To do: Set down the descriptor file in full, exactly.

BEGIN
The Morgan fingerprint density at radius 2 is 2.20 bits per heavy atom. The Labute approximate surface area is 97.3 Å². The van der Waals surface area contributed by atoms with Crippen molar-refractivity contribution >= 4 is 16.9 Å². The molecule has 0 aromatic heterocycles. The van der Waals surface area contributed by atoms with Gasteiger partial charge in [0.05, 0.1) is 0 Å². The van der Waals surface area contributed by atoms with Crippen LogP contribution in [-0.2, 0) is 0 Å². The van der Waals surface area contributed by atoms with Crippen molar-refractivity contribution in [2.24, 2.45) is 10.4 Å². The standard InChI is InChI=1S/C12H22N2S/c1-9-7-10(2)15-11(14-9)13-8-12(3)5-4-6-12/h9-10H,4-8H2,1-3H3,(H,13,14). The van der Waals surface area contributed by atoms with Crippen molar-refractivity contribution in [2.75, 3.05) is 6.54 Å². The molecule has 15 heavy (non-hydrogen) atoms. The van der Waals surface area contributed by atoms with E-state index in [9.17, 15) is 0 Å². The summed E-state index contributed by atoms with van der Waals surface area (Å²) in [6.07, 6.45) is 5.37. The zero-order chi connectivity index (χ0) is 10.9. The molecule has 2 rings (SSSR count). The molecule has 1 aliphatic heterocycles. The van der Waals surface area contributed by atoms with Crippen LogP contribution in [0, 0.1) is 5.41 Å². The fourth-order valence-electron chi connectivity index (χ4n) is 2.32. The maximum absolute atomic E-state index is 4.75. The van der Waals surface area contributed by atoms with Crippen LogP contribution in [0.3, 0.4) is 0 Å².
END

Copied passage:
The Morgan fingerprint density at radius 2 is 2.20 bits per heavy atom. The Labute approximate surface area is 97.3 Å². The van der Waals surface area contributed by atoms with Crippen molar-refractivity contribution >= 4 is 16.9 Å². The molecule has 0 aromatic heterocycles. The van der Waals surface area contributed by atoms with Gasteiger partial charge in [0.05, 0.1) is 0 Å². The van der Waals surface area contributed by atoms with Crippen LogP contribution in [-0.2, 0) is 0 Å². The van der Waals surface area contributed by atoms with Crippen molar-refractivity contribution in [2.24, 2.45) is 10.4 Å². The standard InChI is InChI=1S/C12H22N2S/c1-9-7-10(2)15-11(14-9)13-8-12(3)5-4-6-12/h9-10H,4-8H2,1-3H3,(H,13,14). The van der Waals surface area contributed by atoms with Crippen molar-refractivity contribution in [2.75, 3.05) is 6.54 Å². The molecule has 15 heavy (non-hydrogen) atoms. The van der Waals surface area contributed by atoms with E-state index in [9.17, 15) is 0 Å². The summed E-state index contributed by atoms with van der Waals surface area (Å²) in [6.07, 6.45) is 5.37. The zero-order chi connectivity index (χ0) is 10.9. The molecule has 2 rings (SSSR count). The molecule has 1 aliphatic heterocycles. The van der Waals surface area contributed by atoms with Crippen LogP contribution in [0, 0.1) is 5.41 Å². The fourth-order valence-electron chi connectivity index (χ4n) is 2.32. The maximum absolute atomic E-state index is 4.75. The van der Waals surface area contributed by atoms with Crippen LogP contribution in [0.3, 0.4) is 0 Å².